The building itself is fascinating. Trinity Music City was the one-time home of the Country Music Network, the only television channel dedicated to country music videos, to my knowledge. It’s a piece of Nashville history on a par with the likes of The Grand Ole Opry and the Ryman Auditorium, spaces where dozens of the greatest voices and musicians in American history shared space on stage. Retrofitted for Huckabee, the room definitely feels hollowed out and tacky. One senses that the building was likely not very expensive to purchase and renovate. The auditorium which once held hundreds of country music fans and great musical talents has been retrofitted to function with the same streamlined Late Night Comedy show feel but is entirely geared towards Christian Conservatives.
I am both a Christian and a Conservative but I am definitely not the audience for the Huckabee Show. The average age of the audience was geriatric and Huckabee’s attempts at Conan O’Brien-style one-liners came off as intermittently uncouth and boring – wife jokes and jokes about Pakistani accents. One might dare to call it offensive but anyone offended by jokes like this shouldn’t be walking around in broad daylight. The sun might burn you.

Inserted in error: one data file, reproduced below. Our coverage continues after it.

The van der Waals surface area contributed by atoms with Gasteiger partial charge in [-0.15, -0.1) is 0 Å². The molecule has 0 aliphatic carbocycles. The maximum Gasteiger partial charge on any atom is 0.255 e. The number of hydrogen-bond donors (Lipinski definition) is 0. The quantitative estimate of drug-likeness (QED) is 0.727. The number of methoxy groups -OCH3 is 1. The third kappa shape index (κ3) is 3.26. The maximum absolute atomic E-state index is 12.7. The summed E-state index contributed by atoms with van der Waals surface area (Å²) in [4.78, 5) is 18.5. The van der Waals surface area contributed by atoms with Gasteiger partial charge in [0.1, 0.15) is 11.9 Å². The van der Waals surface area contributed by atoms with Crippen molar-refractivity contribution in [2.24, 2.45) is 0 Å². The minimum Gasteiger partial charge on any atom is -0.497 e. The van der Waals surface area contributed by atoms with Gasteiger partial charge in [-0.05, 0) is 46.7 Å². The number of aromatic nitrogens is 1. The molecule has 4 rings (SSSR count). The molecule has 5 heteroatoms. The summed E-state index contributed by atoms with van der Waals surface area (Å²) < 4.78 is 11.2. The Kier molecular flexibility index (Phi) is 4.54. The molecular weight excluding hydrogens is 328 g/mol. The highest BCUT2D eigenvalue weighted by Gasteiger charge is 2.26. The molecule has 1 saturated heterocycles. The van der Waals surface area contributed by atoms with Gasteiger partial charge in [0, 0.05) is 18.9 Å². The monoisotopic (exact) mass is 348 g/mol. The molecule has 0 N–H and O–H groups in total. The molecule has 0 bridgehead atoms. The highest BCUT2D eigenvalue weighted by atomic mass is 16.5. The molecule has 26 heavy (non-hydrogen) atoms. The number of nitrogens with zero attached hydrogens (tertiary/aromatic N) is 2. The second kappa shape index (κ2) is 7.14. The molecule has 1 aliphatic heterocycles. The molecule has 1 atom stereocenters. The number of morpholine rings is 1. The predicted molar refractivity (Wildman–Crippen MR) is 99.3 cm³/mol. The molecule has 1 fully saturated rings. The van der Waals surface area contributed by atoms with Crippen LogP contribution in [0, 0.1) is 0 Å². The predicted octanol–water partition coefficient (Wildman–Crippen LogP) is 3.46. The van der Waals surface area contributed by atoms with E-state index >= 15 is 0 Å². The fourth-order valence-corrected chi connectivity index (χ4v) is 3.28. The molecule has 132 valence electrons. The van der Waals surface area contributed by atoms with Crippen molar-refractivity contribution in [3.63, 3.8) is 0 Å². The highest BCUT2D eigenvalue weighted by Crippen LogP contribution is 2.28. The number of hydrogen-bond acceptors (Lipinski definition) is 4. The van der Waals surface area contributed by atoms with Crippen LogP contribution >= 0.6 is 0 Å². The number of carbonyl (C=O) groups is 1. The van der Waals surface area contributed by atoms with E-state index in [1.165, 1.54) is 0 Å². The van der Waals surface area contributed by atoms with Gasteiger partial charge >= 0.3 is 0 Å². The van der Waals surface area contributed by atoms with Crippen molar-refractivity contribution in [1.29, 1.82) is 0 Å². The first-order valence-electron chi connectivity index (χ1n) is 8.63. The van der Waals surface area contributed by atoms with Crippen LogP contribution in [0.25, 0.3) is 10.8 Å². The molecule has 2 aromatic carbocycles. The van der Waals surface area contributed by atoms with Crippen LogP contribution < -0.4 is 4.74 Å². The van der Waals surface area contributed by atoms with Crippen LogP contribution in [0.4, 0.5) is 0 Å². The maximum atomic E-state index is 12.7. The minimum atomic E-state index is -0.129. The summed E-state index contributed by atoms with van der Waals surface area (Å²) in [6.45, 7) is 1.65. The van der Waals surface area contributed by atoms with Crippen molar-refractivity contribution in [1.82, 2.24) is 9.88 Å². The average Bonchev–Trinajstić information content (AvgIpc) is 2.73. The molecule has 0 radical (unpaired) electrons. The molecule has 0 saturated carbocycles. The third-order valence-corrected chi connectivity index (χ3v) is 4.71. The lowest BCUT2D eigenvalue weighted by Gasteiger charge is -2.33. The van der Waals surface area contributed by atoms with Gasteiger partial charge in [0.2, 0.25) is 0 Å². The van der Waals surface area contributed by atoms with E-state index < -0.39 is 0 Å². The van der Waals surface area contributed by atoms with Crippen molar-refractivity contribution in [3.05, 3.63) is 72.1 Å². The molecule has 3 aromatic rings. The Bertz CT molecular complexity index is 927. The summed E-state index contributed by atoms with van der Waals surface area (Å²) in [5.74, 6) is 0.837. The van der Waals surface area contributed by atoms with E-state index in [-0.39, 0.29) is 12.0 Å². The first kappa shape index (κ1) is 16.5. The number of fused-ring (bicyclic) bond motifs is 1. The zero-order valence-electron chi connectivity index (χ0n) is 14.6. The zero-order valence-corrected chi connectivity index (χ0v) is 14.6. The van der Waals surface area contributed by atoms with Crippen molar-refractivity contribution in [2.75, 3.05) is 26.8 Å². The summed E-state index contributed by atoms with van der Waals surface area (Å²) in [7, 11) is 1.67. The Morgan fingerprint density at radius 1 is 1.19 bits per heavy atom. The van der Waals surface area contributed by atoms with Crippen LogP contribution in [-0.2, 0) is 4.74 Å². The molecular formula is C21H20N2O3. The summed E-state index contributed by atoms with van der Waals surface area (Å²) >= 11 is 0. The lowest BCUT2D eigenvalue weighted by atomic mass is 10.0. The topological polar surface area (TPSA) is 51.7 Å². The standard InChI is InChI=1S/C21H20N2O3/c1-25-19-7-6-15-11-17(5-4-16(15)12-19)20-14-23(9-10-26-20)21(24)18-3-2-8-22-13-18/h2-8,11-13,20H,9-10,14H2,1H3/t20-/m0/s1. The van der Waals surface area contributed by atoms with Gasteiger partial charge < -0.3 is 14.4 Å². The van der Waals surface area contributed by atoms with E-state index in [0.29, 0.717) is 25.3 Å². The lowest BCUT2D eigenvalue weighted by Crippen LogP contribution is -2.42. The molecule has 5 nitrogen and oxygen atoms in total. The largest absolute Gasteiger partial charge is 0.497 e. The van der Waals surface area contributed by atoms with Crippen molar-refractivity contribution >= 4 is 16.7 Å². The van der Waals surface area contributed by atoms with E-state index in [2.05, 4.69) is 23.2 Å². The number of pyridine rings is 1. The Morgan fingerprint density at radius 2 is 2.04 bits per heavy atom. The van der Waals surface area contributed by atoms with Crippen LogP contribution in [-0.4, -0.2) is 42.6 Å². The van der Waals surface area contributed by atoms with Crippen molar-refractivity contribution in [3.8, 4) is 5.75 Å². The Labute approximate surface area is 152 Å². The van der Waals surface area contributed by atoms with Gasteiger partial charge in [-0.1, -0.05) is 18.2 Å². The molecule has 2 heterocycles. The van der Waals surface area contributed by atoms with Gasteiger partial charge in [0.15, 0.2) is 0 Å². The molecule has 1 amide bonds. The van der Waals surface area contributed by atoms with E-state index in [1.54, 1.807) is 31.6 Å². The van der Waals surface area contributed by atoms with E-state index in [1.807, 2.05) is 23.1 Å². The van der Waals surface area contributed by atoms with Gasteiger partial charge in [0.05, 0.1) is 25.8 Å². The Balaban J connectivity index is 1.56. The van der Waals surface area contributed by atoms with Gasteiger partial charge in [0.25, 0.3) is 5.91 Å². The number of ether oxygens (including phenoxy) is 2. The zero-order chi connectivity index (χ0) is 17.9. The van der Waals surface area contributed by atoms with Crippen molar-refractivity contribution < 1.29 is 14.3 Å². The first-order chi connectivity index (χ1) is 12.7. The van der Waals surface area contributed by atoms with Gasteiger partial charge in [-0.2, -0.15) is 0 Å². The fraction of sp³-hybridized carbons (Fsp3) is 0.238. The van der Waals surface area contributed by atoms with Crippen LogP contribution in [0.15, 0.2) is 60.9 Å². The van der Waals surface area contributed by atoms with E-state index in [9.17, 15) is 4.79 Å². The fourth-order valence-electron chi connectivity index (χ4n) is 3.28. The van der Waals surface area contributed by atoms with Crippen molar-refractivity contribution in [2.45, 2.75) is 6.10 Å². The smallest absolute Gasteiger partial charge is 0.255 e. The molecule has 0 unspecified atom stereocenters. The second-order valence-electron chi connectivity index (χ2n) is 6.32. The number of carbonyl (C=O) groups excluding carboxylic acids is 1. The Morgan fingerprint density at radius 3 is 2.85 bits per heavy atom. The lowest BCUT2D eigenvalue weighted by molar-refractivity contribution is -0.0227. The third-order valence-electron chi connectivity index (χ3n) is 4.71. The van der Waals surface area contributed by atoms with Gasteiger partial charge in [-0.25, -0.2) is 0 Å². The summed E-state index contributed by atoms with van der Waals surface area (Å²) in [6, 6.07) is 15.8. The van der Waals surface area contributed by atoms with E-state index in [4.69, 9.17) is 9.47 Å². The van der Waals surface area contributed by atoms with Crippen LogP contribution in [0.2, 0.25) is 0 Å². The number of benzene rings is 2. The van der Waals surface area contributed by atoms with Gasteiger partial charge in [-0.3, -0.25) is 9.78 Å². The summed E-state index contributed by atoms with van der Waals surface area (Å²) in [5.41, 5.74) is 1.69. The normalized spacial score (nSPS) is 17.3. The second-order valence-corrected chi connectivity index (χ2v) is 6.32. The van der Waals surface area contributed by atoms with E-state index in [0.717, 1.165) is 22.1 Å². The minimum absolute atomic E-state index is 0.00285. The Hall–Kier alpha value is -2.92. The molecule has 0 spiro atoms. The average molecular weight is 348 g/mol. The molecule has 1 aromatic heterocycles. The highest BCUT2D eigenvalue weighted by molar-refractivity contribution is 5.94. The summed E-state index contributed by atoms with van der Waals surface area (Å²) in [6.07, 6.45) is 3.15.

In any case, the show reflects its cultural background. The 90-minute recording went how one would expect it if you are familiar with live tv recordings. Shows like this are recorded on a tricaster with strict time limits and commercial breaks. This allows the TBN network to easily slot the segments between commercial breaks. The camera editing is done in real-time so the show stops frequently for breaks, which it uses as a chance to reset the camera positions, and jazz up the audience (I have some background in live audio and public access television and I can tell you it’s a stressful and delicately timed procedure).
Huckabee himself showed up on stage to speak to the audience before the recording to explain the show and he looked completely different than the last time I saw footage of him during the 2016 election. He had grown a George Carlin beard/mustache and it was strange and bizarrely offputting hearing his voice coming out of that face.